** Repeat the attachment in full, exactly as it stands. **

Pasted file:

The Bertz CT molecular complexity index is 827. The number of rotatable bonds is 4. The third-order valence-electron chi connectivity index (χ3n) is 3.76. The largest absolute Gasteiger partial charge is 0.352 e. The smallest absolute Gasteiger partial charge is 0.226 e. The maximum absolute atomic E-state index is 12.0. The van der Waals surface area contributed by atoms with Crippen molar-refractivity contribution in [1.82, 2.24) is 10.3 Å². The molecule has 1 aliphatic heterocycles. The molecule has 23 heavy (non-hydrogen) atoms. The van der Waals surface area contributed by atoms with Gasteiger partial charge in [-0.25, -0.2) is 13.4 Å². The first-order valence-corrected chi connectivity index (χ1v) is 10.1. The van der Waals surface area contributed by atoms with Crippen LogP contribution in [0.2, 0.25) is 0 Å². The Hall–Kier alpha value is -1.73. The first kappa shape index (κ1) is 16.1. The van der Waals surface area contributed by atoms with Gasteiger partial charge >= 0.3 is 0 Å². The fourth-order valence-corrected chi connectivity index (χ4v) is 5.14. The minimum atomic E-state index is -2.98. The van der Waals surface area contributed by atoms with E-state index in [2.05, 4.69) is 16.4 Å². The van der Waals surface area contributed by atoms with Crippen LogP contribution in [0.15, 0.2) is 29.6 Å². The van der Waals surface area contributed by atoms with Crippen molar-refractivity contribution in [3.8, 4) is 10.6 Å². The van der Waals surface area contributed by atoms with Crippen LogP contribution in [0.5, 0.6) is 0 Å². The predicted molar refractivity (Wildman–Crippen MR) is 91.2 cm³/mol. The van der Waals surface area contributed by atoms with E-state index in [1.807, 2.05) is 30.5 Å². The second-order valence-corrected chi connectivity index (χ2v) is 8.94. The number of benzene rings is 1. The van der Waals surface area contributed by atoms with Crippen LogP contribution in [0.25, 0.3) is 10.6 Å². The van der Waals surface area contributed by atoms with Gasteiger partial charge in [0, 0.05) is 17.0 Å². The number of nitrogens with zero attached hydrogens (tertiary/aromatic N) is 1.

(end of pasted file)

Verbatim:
The Bertz CT molecular complexity index is 827. The number of rotatable bonds is 4. The third-order valence-electron chi connectivity index (χ3n) is 3.76. The largest absolute Gasteiger partial charge is 0.352 e. The smallest absolute Gasteiger partial charge is 0.226 e. The maximum absolute atomic E-state index is 12.0. The van der Waals surface area contributed by atoms with Crippen molar-refractivity contribution in [1.82, 2.24) is 10.3 Å². The molecule has 1 aliphatic heterocycles. The molecule has 23 heavy (non-hydrogen) atoms. The van der Waals surface area contributed by atoms with Gasteiger partial charge in [-0.25, -0.2) is 13.4 Å². The first-order valence-corrected chi connectivity index (χ1v) is 10.1. The van der Waals surface area contributed by atoms with Crippen LogP contribution in [0.2, 0.25) is 0 Å². The Hall–Kier alpha value is -1.73. The first kappa shape index (κ1) is 16.1. The van der Waals surface area contributed by atoms with Gasteiger partial charge >= 0.3 is 0 Å². The fourth-order valence-corrected chi connectivity index (χ4v) is 5.14. The minimum atomic E-state index is -2.98. The van der Waals surface area contributed by atoms with E-state index in [2.05, 4.69) is 16.4 Å². The van der Waals surface area contributed by atoms with Crippen LogP contribution in [0.15, 0.2) is 29.6 Å². The van der Waals surface area contributed by atoms with Crippen molar-refractivity contribution in [3.8, 4) is 10.6 Å². The van der Waals surface area contributed by atoms with Crippen LogP contribution in [0.5, 0.6) is 0 Å². The predicted molar refractivity (Wildman–Crippen MR) is 91.2 cm³/mol. The van der Waals surface area contributed by atoms with E-state index in [1.807, 2.05) is 30.5 Å². The second-order valence-corrected chi connectivity index (χ2v) is 8.94. The number of benzene rings is 1. The van der Waals surface area contributed by atoms with Crippen LogP contribution in [0.25, 0.3) is 10.6 Å². The van der Waals surface area contributed by atoms with Gasteiger partial charge in [0, 0.05) is 17.0 Å². The number of nitrogens with zero attached hydrogens (tertiary/aromatic N) is 1.